According to estimates, there are over a million carpenters in the US. Currently, the carpentry market is expected to grow by 8.2% by 2026.
Are you thinking of choosing a carpentry career?
If so, it’s essential that you know what’s involved in the job and what working environments and salary you can expect as a carpenter.
Carpentry is a unique field and requires a specific set of skills and personality traits.
So, is carpentry a good career fit for you?
What Is a Carpenter?
Before we get into all the aspects of this career, let’s look at what a carpenter is, exactly? If you were wondering, a carpenter is a craftsman who cuts, shapes, and installs building materials.
Carpenters are typically self-employed; however, many carpenters also work for construction businesses and other companies that require woodworking jobs to be carried out.
Carpentry Job Description: What Types of Work Do Carpenters Do?
Carpenters typically work with wood, but they often shape other materials as well.
Carpenters typically follow blueprints or other specs to create constructions out of wood. These can be anything from cabinetry to scaffolding, floors, building frameworks, bridge supports, and more.
Part of a carpenter’s job description can also be to install ready-made units and wood products.
Besides carrying out new installations, carpenters also inspect old constructions and fix wooden structures and components.
As far as tools go, most carpenters work with both hand and power tools, including:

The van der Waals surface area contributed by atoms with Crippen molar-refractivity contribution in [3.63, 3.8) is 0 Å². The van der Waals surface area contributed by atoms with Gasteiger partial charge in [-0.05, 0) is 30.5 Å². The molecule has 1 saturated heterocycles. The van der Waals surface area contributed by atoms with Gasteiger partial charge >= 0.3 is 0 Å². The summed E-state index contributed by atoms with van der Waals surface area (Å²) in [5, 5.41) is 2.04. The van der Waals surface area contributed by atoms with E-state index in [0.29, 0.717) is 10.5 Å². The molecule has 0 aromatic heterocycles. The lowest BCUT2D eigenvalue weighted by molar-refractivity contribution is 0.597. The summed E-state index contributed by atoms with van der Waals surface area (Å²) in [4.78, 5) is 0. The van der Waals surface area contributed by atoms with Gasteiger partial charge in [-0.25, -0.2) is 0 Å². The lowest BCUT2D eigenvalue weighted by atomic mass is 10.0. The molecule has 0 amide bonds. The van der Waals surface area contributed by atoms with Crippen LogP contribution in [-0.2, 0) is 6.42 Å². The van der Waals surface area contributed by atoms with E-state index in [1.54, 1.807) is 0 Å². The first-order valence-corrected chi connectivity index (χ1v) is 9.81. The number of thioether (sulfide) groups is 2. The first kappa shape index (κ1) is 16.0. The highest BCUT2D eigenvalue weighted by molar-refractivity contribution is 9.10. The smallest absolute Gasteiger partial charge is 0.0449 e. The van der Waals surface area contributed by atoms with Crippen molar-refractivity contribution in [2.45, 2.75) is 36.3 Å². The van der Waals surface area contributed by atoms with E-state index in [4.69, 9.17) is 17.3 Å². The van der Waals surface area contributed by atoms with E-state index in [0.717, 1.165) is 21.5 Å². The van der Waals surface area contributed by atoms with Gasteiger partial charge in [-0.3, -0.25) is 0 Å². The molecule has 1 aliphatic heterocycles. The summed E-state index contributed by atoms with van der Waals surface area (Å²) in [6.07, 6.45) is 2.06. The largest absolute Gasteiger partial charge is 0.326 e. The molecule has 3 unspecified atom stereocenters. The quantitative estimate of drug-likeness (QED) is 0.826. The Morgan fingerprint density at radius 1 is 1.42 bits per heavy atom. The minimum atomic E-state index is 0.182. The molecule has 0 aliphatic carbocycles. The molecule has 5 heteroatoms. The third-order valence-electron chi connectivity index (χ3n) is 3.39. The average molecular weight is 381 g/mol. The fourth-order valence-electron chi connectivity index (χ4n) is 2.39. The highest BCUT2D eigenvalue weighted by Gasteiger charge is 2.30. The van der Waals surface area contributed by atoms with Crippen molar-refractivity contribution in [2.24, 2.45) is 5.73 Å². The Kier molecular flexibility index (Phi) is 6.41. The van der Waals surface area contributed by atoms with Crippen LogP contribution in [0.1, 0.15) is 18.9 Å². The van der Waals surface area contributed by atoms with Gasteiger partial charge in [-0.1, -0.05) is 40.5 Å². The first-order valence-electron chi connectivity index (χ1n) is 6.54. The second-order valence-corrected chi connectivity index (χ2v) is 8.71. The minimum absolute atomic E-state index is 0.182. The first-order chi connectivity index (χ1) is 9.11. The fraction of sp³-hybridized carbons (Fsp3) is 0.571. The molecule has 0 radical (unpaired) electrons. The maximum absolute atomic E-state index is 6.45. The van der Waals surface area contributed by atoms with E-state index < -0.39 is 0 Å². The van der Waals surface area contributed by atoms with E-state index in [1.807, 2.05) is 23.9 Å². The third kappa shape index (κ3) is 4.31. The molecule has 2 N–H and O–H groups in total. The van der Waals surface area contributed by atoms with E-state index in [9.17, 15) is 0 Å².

- Circular saws
- Nail guns
- Miter saws
On large construction sites, carpenters may also have to use rigs and cranes to hoist wooden beams and components.
In the planning stages of projects, carpenters also often utilize computers and design software for drafting and calculations.
In many cases, employers and clients require carpenters to use their own tools on job sites.
Rough Carpenters and Fine Carpenters
Carpenters often specialize in one of two carpentry careers. These are rough carpentry and fine carpentry.
Fine carpenters typically construct things like cabinetry, musical instruments, and custom items.
Rough carpenters deal in things like framing and structural components.
While rough carpentry is concerned more with function and durability, fine carpentry encompasses more of an artistic touch.
How to Become Trained as a Carpenter
Unlike many other professionals, you don’t need a degree to start a career in carpentry.
The basic requirement for becoming a carpenter is a high school diploma. There are various skills taught in high school that are invaluable in carpentry, such as mathematics.
Although you can begin a carpentry career with just a high school diploma, many carpenters choose to complete an apprenticeship.
During an apprenticeship, you will learn while on the job. This is ideal if you gravitate towards hands-on learning. During an apprenticeship, you will learn how to install trim, molding, roof beams, and framing. You might also learn fine carpentry work.